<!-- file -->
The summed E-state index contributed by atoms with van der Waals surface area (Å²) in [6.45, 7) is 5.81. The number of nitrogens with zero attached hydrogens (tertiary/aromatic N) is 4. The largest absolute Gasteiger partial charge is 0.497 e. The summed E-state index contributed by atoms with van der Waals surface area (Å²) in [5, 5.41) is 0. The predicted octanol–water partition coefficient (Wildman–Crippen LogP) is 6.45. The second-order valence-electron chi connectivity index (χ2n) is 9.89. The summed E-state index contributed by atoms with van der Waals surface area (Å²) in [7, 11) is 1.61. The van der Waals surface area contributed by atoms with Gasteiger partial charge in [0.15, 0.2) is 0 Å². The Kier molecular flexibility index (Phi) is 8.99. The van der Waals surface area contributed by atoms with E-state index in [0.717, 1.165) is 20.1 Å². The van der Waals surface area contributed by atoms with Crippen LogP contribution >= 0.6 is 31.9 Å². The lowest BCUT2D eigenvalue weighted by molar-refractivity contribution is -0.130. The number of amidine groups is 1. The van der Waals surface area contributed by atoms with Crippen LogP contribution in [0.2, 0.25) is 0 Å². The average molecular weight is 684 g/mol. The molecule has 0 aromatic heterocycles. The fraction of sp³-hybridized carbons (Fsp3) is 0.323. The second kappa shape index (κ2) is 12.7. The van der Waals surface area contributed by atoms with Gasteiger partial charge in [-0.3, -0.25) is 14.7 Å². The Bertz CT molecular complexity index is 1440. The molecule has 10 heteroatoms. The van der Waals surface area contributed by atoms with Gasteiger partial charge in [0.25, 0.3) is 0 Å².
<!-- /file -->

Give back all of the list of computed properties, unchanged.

The summed E-state index contributed by atoms with van der Waals surface area (Å²) in [6.45, 7) is 5.81. The number of nitrogens with zero attached hydrogens (tertiary/aromatic N) is 4. The largest absolute Gasteiger partial charge is 0.497 e. The summed E-state index contributed by atoms with van der Waals surface area (Å²) in [5, 5.41) is 0. The predicted octanol–water partition coefficient (Wildman–Crippen LogP) is 6.45. The second-order valence-electron chi connectivity index (χ2n) is 9.89. The summed E-state index contributed by atoms with van der Waals surface area (Å²) in [7, 11) is 1.61. The van der Waals surface area contributed by atoms with Gasteiger partial charge in [0.15, 0.2) is 0 Å². The Kier molecular flexibility index (Phi) is 8.99. The van der Waals surface area contributed by atoms with E-state index in [0.717, 1.165) is 20.1 Å². The van der Waals surface area contributed by atoms with Crippen LogP contribution >= 0.6 is 31.9 Å². The lowest BCUT2D eigenvalue weighted by molar-refractivity contribution is -0.130. The number of amidine groups is 1. The van der Waals surface area contributed by atoms with Crippen LogP contribution in [0.2, 0.25) is 0 Å². The average molecular weight is 684 g/mol. The molecule has 0 aromatic heterocycles. The fraction of sp³-hybridized carbons (Fsp3) is 0.323. The second kappa shape index (κ2) is 12.7. The van der Waals surface area contributed by atoms with Gasteiger partial charge in [-0.3, -0.25) is 14.7 Å². The Bertz CT molecular complexity index is 1440. The molecule has 10 heteroatoms. The van der Waals surface area contributed by atoms with Gasteiger partial charge in [0.25, 0.3) is 0 Å².